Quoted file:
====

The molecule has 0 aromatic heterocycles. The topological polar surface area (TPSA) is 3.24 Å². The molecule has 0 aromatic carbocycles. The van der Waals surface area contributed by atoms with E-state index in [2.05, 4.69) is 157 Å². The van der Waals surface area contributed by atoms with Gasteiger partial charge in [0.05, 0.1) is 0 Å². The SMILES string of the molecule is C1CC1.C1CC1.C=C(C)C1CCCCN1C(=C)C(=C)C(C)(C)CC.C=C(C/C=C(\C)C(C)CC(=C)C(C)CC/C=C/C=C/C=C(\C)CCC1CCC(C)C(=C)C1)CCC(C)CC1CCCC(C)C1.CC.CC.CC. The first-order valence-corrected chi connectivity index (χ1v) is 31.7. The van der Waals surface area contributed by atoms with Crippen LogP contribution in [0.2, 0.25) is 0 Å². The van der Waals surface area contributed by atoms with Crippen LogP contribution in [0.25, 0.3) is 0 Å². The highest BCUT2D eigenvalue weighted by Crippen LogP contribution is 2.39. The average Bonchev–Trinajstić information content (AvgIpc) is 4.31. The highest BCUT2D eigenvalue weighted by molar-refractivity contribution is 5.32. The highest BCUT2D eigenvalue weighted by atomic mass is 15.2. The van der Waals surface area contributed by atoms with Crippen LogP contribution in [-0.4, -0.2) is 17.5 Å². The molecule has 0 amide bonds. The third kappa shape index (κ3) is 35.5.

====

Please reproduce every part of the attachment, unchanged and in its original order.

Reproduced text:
The molecule has 0 aromatic heterocycles. The topological polar surface area (TPSA) is 3.24 Å². The molecule has 0 aromatic carbocycles. The van der Waals surface area contributed by atoms with E-state index in [2.05, 4.69) is 157 Å². The van der Waals surface area contributed by atoms with Gasteiger partial charge in [0.05, 0.1) is 0 Å². The SMILES string of the molecule is C1CC1.C1CC1.C=C(C)C1CCCCN1C(=C)C(=C)C(C)(C)CC.C=C(C/C=C(\C)C(C)CC(=C)C(C)CC/C=C/C=C/C=C(\C)CCC1CCC(C)C(=C)C1)CCC(C)CC1CCCC(C)C1.CC.CC.CC. The first-order valence-corrected chi connectivity index (χ1v) is 31.7. The van der Waals surface area contributed by atoms with Crippen LogP contribution in [0.2, 0.25) is 0 Å². The van der Waals surface area contributed by atoms with Crippen LogP contribution in [0.25, 0.3) is 0 Å². The highest BCUT2D eigenvalue weighted by Crippen LogP contribution is 2.39. The average Bonchev–Trinajstić information content (AvgIpc) is 4.31. The highest BCUT2D eigenvalue weighted by molar-refractivity contribution is 5.32. The highest BCUT2D eigenvalue weighted by atomic mass is 15.2. The van der Waals surface area contributed by atoms with Crippen LogP contribution in [-0.4, -0.2) is 17.5 Å². The molecule has 0 amide bonds. The third kappa shape index (κ3) is 35.5.